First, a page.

Minnesota High School Soccer All-American Elliot Cassutt Looking to Raise the Bar After Removing It
It may be hard to believe, but a young man who’s been setting state high school records and turning the heads of more than a few soccer coaches has been playing with a disability for over three years. In fact Elliot Cassutt, the 16-year-old Minneapolis high school soccer player who now plays with the Minnesota Thunder Development Academy U-15/16 team and prior to that Minneapolis United soccer club, has been playing with a disability his whole life.
Cassutt has had a condition since birth called pectus excavatum which is Latin for hollowed chest. It can’t be corrected until a certain state in an adolescence development. “It makes your rib cage curl inwards so it decompresses your lungs and cuts down their capacity,” explained Cassutt of his condition. “It made it really hard to get into shape and keep up with the other kids I was playing sports with.”
The procedure used most often to correct pectus excavatum is called the Nuss Procedure. An incision is made on each side of the ribs. A curved bar is then placed into the chest. Once inside, the bar is rotated to expand the chest and is attached on one end to the muscles on the ribs. The bar must stay in place for three years before it can be removed.
“It was the most painful thing I’ve ever experienced,” said Cassutt of the procedure done when he was only 13-years-old. “I was on three different pain killers at the time but it was the worst pain ever.”
During the last 3 years Cassutt has been going about his business like any other student athlete. Except the Minneapolis South student has been excelling at soccer despite having that metal bar in his chest. Cassutt set not one but two new Minnesota State High School League records in 2010, one that stood since the mid ’90s. The Minneapolis forward set records for most goals scored in a season with 44 and most points in a season with 65. This year he was named to the NSCAA High School All-American Team.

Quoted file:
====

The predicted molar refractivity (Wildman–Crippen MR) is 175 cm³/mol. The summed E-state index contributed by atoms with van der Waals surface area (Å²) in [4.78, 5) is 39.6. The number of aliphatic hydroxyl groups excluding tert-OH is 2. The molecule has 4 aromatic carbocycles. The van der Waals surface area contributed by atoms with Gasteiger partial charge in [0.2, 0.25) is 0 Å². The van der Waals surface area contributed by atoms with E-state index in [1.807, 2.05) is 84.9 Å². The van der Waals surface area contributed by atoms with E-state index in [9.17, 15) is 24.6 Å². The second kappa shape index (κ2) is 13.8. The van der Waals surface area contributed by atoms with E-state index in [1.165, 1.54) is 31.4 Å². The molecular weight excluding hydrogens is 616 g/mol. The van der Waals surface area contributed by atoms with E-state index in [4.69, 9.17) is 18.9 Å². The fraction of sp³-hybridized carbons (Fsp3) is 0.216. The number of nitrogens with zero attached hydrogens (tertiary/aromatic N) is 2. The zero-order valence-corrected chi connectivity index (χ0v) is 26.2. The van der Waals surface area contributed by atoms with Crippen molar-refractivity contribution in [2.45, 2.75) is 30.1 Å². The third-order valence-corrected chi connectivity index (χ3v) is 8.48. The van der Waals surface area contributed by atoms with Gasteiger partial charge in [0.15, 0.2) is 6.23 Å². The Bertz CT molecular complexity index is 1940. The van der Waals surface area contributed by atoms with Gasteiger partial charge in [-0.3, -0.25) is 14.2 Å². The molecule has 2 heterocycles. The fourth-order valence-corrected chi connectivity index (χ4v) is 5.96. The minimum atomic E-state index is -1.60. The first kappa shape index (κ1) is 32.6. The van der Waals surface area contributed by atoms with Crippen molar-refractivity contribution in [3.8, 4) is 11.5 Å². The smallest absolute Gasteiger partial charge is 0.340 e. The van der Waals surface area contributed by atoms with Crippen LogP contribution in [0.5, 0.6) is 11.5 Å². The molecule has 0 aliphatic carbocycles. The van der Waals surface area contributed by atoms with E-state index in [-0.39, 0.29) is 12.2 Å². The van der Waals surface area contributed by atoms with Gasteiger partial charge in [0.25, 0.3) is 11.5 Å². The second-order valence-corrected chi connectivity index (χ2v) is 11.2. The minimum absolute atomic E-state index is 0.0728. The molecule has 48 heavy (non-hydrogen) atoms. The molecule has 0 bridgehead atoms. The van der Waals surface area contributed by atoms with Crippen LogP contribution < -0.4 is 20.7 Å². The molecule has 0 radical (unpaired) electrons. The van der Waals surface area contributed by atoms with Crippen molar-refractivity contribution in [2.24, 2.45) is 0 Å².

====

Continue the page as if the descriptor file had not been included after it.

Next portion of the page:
Cassutt had the procedure done in 2008 just before entering 8th grade and afterwards wasn’t allowed to play sports for 4 months. When he finally did return to the soccer field he found the new device in his body was not always pleasant if he wanted to be competitive.
“For the first 2 years, if I got knocked pretty hard, I could feel the bar and it would hurt pretty bad,” Cassutt said. “One time I was knocked down and could really feel it. It made it hard to breathe and I was wheezing. It was definitely pretty scary. But eventually I was able to get in better shape and keep up with the other guys. Obviously, I improved as a soccer player during that time. The past year has been a lot better.”
The high school junior says his doctor believes he may have been fighting another side effect from the bar even when he was breaking those state records. When the device was finally removed in early December, an outpatient procedure, the medical team found sutures that never dissolved from the original surgery. According to Cassutt’s physician, that most likely caused the young athlete’s body to believe it was being infected and caused an energy drain of up to 10%. With athletes, a small percentage often means big differences in success.
With the bar now removed, Cassutt is hoping to up his game and his performance. “I’m really excited to get back on the field without it.”
Just before the procedure to remove the bar, Cassutt attended the U.S. Soccer Development Academy Showcase in Florida where he scored two goals and assisted on another, helping his team to a 2-0-1 record. “I think I did really well for myself in terms of the team and think I won my starting position,” said Cassutt of his play, explaining that he only had limited playing time in his first game with the Academy after transferring from Minneapolis United.
Cassutt played well enough to get the attention of a few college scouts as well. Since his performance at the Showcase, Cassutt has had a number of contacts from Division I colleges, including Xavier and Princeton.